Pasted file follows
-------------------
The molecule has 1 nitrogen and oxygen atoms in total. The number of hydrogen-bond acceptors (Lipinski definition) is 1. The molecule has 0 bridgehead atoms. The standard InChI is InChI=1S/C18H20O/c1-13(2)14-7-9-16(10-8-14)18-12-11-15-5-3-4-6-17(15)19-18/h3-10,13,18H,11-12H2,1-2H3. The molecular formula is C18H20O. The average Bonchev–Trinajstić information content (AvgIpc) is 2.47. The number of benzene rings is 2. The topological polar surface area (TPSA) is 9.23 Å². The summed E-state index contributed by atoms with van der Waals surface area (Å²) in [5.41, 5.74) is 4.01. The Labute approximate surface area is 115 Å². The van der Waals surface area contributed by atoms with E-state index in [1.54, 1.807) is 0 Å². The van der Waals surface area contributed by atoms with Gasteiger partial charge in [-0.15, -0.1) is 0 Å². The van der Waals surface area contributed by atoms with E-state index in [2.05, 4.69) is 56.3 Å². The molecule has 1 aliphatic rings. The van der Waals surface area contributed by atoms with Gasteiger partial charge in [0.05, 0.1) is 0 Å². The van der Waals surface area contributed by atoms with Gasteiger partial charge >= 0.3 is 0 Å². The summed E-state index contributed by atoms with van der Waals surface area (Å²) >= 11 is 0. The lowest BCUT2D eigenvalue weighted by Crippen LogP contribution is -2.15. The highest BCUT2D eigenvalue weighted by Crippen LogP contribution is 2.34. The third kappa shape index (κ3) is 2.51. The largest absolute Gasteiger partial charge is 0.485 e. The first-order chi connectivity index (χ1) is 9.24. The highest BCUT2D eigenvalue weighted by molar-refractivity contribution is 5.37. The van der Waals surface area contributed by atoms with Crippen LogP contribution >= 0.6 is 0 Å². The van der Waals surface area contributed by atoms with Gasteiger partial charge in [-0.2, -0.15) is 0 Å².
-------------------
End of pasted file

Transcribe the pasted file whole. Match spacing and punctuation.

The molecule has 1 nitrogen and oxygen atoms in total. The number of hydrogen-bond acceptors (Lipinski definition) is 1. The molecule has 0 bridgehead atoms. The standard InChI is InChI=1S/C18H20O/c1-13(2)14-7-9-16(10-8-14)18-12-11-15-5-3-4-6-17(15)19-18/h3-10,13,18H,11-12H2,1-2H3. The molecular formula is C18H20O. The average Bonchev–Trinajstić information content (AvgIpc) is 2.47. The number of benzene rings is 2. The topological polar surface area (TPSA) is 9.23 Å². The summed E-state index contributed by atoms with van der Waals surface area (Å²) in [5.41, 5.74) is 4.01. The Labute approximate surface area is 115 Å². The van der Waals surface area contributed by atoms with E-state index in [1.54, 1.807) is 0 Å². The van der Waals surface area contributed by atoms with Gasteiger partial charge in [-0.15, -0.1) is 0 Å². The van der Waals surface area contributed by atoms with E-state index in [2.05, 4.69) is 56.3 Å². The molecule has 1 aliphatic rings. The van der Waals surface area contributed by atoms with Gasteiger partial charge in [0.05, 0.1) is 0 Å². The van der Waals surface area contributed by atoms with Gasteiger partial charge >= 0.3 is 0 Å². The summed E-state index contributed by atoms with van der Waals surface area (Å²) >= 11 is 0. The lowest BCUT2D eigenvalue weighted by Crippen LogP contribution is -2.15. The highest BCUT2D eigenvalue weighted by Crippen LogP contribution is 2.34. The third kappa shape index (κ3) is 2.51. The largest absolute Gasteiger partial charge is 0.485 e. The first-order chi connectivity index (χ1) is 9.24. The highest BCUT2D eigenvalue weighted by molar-refractivity contribution is 5.37. The van der Waals surface area contributed by atoms with Crippen LogP contribution >= 0.6 is 0 Å². The van der Waals surface area contributed by atoms with Gasteiger partial charge in [-0.2, -0.15) is 0 Å².